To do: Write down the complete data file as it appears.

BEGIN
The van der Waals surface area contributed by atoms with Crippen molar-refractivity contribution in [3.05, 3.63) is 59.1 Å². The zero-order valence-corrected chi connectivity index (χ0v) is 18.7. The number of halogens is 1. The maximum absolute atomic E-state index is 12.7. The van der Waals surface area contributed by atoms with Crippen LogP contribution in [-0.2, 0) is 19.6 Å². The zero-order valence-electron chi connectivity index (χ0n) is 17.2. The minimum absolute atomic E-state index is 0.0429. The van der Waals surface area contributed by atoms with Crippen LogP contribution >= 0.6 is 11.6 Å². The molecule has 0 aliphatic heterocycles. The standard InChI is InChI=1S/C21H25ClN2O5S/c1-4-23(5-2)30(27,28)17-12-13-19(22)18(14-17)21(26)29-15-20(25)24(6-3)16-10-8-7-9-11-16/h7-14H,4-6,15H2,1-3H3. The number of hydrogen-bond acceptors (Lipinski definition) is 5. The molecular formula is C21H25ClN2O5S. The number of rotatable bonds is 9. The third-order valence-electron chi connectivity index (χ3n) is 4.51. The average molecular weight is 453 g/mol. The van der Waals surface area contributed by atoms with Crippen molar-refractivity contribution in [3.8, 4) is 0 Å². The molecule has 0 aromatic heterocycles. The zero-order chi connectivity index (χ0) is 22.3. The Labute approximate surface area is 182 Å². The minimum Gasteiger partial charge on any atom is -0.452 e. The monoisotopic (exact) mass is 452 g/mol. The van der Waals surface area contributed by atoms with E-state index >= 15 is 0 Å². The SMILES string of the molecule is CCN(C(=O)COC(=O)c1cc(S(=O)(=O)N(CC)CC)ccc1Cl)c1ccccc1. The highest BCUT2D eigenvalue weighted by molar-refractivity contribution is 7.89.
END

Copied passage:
The van der Waals surface area contributed by atoms with Crippen molar-refractivity contribution in [3.05, 3.63) is 59.1 Å². The zero-order valence-corrected chi connectivity index (χ0v) is 18.7. The number of halogens is 1. The maximum absolute atomic E-state index is 12.7. The van der Waals surface area contributed by atoms with Crippen LogP contribution in [-0.2, 0) is 19.6 Å². The zero-order valence-electron chi connectivity index (χ0n) is 17.2. The minimum absolute atomic E-state index is 0.0429. The van der Waals surface area contributed by atoms with Crippen LogP contribution >= 0.6 is 11.6 Å². The molecule has 0 aliphatic heterocycles. The standard InChI is InChI=1S/C21H25ClN2O5S/c1-4-23(5-2)30(27,28)17-12-13-19(22)18(14-17)21(26)29-15-20(25)24(6-3)16-10-8-7-9-11-16/h7-14H,4-6,15H2,1-3H3. The number of hydrogen-bond acceptors (Lipinski definition) is 5. The molecular formula is C21H25ClN2O5S. The number of rotatable bonds is 9. The third-order valence-electron chi connectivity index (χ3n) is 4.51. The average molecular weight is 453 g/mol. The van der Waals surface area contributed by atoms with Crippen molar-refractivity contribution in [3.8, 4) is 0 Å². The molecule has 0 aromatic heterocycles. The zero-order chi connectivity index (χ0) is 22.3. The Labute approximate surface area is 182 Å². The minimum Gasteiger partial charge on any atom is -0.452 e. The monoisotopic (exact) mass is 452 g/mol. The van der Waals surface area contributed by atoms with E-state index >= 15 is 0 Å². The SMILES string of the molecule is CCN(C(=O)COC(=O)c1cc(S(=O)(=O)N(CC)CC)ccc1Cl)c1ccccc1. The highest BCUT2D eigenvalue weighted by molar-refractivity contribution is 7.89.